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The Recitation by Norman Rockwell, 1919

The Recitation by Norman Rockwell, 1919

I believe I am due for a poetry post! Seeing as April is National Poetry Month, it is only natural I should discuss this. Last year, I did some random poems and it went rather well. This year I shall continue the trend, starting with Henry Wadsworth Longfellow’s epic poem, The Song of Hiawatha. In literary terms “Epic” is mere jargon for “long;” very long! It also deals with the trope of a Hero surmounting obstacles, overcoming adversity, and more often than naught, dying for his or her cause. Epics tend to be tragedies, as you might have surmised. They are often written in sections/chapters/parts to make the reading a bit more digestible.

Longsfellow’s Song of Hiawatha is noteworthy because I first heard about it on my mother’s knee. She lamented how even in the 1960s, her class was instructed to memorize sections of the poem to be recited back to the teacher for a grade. Public speaking was horrifying enough without the added pressure of her nearly all-Spanish-speaking class reciting in English with Indian words. However, she loved the rhythm or beat of the poem and remembers the meter, if not the words.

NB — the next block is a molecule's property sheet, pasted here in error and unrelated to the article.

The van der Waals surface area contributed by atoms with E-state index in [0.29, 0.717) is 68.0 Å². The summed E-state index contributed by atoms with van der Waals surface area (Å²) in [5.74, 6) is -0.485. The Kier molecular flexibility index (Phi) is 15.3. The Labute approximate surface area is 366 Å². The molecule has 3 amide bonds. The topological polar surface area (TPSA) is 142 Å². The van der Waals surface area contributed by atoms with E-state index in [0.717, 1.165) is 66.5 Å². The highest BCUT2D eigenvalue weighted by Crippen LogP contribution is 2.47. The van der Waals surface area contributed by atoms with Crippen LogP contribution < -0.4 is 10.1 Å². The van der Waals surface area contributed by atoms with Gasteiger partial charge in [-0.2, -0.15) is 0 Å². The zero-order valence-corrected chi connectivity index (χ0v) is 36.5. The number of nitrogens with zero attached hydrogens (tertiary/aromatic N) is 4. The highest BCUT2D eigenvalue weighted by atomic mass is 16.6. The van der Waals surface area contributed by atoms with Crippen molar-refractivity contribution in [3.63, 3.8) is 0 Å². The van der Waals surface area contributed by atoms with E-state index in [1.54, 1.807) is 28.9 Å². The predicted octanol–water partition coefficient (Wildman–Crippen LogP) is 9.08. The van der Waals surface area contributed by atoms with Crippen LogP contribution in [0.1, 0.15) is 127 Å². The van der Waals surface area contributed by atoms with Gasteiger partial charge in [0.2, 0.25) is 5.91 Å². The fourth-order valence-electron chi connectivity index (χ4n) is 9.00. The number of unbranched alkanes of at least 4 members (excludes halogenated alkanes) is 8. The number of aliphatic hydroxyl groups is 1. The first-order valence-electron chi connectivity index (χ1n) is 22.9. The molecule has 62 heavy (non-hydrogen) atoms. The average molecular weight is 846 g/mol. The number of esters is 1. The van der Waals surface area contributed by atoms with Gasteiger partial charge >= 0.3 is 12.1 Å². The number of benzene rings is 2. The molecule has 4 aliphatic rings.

I am cheating here a bit and just providing the link, in part because I fear retyping or pasting all four billion lines of poetry will crash the post.–Oh, alright, four billion is an exaggeration. There are two and twenty chapters/sections of the poem each with 135 lines. The final calculation is 2,970 lines. EPIC!
I challenge each of you to read it out loud (preferably not at work!) and imagine my poor mother in grade school sweating over her 135 lines! It is also a wonderful poem in its own right, length aside.
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